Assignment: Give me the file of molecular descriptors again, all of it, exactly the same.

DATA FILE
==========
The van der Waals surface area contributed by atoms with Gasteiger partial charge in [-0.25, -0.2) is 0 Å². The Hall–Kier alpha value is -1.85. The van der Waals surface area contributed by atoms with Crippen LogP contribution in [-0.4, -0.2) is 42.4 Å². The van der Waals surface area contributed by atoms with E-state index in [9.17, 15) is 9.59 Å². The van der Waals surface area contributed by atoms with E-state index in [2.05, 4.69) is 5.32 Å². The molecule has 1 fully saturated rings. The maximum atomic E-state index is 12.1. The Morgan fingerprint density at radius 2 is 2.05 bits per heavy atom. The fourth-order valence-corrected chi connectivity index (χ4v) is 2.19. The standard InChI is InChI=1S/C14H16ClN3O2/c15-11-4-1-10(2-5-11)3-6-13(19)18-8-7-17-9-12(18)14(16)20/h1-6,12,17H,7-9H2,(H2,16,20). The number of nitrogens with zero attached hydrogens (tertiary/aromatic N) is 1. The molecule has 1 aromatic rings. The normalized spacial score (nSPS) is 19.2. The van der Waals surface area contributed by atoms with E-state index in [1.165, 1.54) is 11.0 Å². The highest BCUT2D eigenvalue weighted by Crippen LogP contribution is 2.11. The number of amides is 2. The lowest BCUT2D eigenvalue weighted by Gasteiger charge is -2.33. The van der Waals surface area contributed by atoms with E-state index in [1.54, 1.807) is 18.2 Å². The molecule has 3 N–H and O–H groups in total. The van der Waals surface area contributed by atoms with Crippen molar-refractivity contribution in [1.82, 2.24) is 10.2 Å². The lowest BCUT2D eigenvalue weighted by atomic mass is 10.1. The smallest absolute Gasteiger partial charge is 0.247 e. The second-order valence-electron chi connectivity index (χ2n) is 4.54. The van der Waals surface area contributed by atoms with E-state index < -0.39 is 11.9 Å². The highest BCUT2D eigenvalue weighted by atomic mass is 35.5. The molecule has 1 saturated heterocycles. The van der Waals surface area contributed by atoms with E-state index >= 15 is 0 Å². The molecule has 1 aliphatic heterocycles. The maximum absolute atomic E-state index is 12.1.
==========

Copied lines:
The van der Waals surface area contributed by atoms with Gasteiger partial charge in [-0.25, -0.2) is 0 Å². The Hall–Kier alpha value is -1.85. The van der Waals surface area contributed by atoms with Crippen LogP contribution in [-0.4, -0.2) is 42.4 Å². The van der Waals surface area contributed by atoms with E-state index in [9.17, 15) is 9.59 Å². The van der Waals surface area contributed by atoms with E-state index in [2.05, 4.69) is 5.32 Å². The molecule has 1 fully saturated rings. The maximum atomic E-state index is 12.1. The Morgan fingerprint density at radius 2 is 2.05 bits per heavy atom. The fourth-order valence-corrected chi connectivity index (χ4v) is 2.19. The standard InChI is InChI=1S/C14H16ClN3O2/c15-11-4-1-10(2-5-11)3-6-13(19)18-8-7-17-9-12(18)14(16)20/h1-6,12,17H,7-9H2,(H2,16,20). The number of nitrogens with zero attached hydrogens (tertiary/aromatic N) is 1. The molecule has 1 aromatic rings. The normalized spacial score (nSPS) is 19.2. The van der Waals surface area contributed by atoms with E-state index in [1.165, 1.54) is 11.0 Å². The highest BCUT2D eigenvalue weighted by Crippen LogP contribution is 2.11. The number of amides is 2. The lowest BCUT2D eigenvalue weighted by Gasteiger charge is -2.33. The van der Waals surface area contributed by atoms with E-state index in [1.54, 1.807) is 18.2 Å². The molecule has 3 N–H and O–H groups in total. The van der Waals surface area contributed by atoms with Crippen molar-refractivity contribution in [1.82, 2.24) is 10.2 Å². The lowest BCUT2D eigenvalue weighted by atomic mass is 10.1. The smallest absolute Gasteiger partial charge is 0.247 e. The second-order valence-electron chi connectivity index (χ2n) is 4.54. The van der Waals surface area contributed by atoms with E-state index < -0.39 is 11.9 Å². The highest BCUT2D eigenvalue weighted by atomic mass is 35.5. The molecule has 1 saturated heterocycles. The van der Waals surface area contributed by atoms with E-state index >= 15 is 0 Å². The molecule has 1 aliphatic heterocycles. The maximum absolute atomic E-state index is 12.1.